There was a question that was asked in our younger years that generated quite a bit of imagination. What are you going to be when you grow up? This question had several answers at different stages in life. If you were to ask my sister and I what we wanted to do between the ages of eight to ten, the answer was simple… beauticians.
We were farmer’s daughters – not princesses. We were raised to be tough and practical, and work meant that you had to get some poop on your boots every once in a while. Despite the poop on our boots, my sister and I loved to revel in the idea of beauty and glamor… our art was an epiphany, in the form of beef cattle.
Every summer we had 4-H projects that were destined to the county fair. As beef farmers, those projects of course included…the show steers. The early summer started with the separation process. So there we were. Dad, us kids, all in our boots, standing at the fence, looking at a couple hundred head of cattle, trying to pick out the ‘best’. A show steer had characteristics that stood out from the rest: Stance. Posture. Presence. Leaness -but not too much. Thickness – but not too much. Brisket. Rump. Straight back. Tall, but not too short. Short, but not too tall. In a nutshell, you knew a champion when you saw one. My sister and I knew EXACTLY what characteristics made a great steer. However, in our opinion, there were was one thing that made a show steer a show a steer. In our terms, it was simple…..it was the tail.
In those cattle lots of yester-year, there roamed a few champion steers and they were passed up. Why? The qualifications were simple – No tail ? No can do! I distinctly remember, sitting at the fence as Dad would point out a beautiful animal, practically Zeus-like in the world of steers. My sister and I would watch, and patiently wait until the Zeus steer would take a turn, exposing a few pathetic hairs at the end of a nub for a tail. Becky and I would look at each other and in a moment – have the same, immediate opinion. ”DAD! You can’t be serious. His tail is like…non-existant. Next!”
During the summers, all we did was primp steers. It was like having a giant Barbie, with a lot more hair – except well, you didn’t have to shampoo poop out of Barbie’s hair. Regardless, we took it seriously. The only thing we really had to fight with Dad about was…supplies. Clearly, serious steer hair required serious products: hoof gloss, hoof mist, steer hair spray (extra firm hold and light hold) , steer shampoo etc. Of course there were various steer combs and brushes – all completely necessary. And the ‘Piece De Resistance’ – the absolute tool of all steer beauty; A high- powered, super awesome, steer blow dryer, which looked like a mini air-compressor with a long hose, capable of any extreme, steer hair ‘blow-out’. We liked to minimize the price of this necessary item as being just slightly over $100, but in actuality, was probably closer to $200. We could negotiate most of the ‘tools of our trade’ with Dad…but not that one. I don’t want to repeat the answer Dad gave us, after we asked for a steer blow dryer, that cost more than a few weeks worth of groceries.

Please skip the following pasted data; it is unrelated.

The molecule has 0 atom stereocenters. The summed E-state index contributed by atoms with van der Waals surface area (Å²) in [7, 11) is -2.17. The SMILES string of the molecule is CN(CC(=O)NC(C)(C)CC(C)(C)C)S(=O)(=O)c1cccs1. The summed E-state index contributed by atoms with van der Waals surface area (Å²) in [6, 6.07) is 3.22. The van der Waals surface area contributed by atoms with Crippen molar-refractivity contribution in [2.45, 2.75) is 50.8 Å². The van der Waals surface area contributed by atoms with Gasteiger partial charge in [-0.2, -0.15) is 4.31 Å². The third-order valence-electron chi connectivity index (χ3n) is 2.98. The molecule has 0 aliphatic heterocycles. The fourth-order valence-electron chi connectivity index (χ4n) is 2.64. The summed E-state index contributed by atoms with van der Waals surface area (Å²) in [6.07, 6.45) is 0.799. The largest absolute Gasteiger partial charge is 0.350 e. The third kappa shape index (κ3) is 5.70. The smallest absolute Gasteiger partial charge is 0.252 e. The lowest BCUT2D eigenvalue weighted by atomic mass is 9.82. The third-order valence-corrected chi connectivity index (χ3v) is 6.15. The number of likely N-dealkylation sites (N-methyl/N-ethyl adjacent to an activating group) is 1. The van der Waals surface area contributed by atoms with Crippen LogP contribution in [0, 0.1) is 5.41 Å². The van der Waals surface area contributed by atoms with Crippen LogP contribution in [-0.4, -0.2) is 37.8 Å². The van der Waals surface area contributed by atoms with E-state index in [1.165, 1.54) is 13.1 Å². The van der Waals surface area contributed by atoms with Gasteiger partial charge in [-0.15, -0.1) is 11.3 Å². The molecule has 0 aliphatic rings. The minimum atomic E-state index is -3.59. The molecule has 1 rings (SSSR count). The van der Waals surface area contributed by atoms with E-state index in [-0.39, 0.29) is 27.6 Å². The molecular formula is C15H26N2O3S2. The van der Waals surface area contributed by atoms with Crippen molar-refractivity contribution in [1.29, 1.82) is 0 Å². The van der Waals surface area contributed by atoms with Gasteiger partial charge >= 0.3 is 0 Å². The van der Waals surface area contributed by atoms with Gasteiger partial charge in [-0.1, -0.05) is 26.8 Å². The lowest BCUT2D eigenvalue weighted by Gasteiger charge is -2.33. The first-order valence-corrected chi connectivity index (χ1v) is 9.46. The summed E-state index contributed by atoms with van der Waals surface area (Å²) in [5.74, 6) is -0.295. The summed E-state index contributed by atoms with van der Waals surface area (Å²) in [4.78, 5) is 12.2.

Sometimes you have to think outside the box, so that is what we did…and it led us right to Dad’s machine shed. It was sitting there in a dark corner, suddenly illuminated by the ‘idea light bulb’ over our heads. THE SHOP VAC!!! The shop vac was a heavy-duty vacuum, but it had a magical switch – reverse! It blew air! It wasn’t as high-powered as the dryer that we wanted, but it was functional. The name of the game in the world of steer hair is BODY, and we were on a quest for EXACTLY that!
The steer tail is a delicate, treasured feat that requires various techniques to maintain full, luscious, fly swatting body! We wanted our steer tails to look like they just walked out of a Beverly Hills salon. This was a far cry from the farm – but we tried. Our method was the bucket technique. It sounds basic, but we swore on it. It was a carefully mixed brew of beauty, in a bucket that we would hold on the steer’s tail for sometimes, up to an hour. It took some discipline, holding a bucket up to the steer’s back side for that long, but after all - beauty is pain.
The time seemed to fly during those summer days of steer beauty, listening to the boom box and working on our tans. The drudgery over cattle beauty faded as we got older. Our teenage priorities became more important in our older, steer showing days. Regardless, there was one thing that was never skimped on, or set aside…we would NOT be caught DEAD, walking into a show ring with a tail that didn’t look like a thousand man hours had gone into it!
Despite the years of running down the trail of tails and tears, there is nothing that could compare to spending the summers at the exotic, studio and spa of ’Kristen and Becky’s House of Steer Beauty’!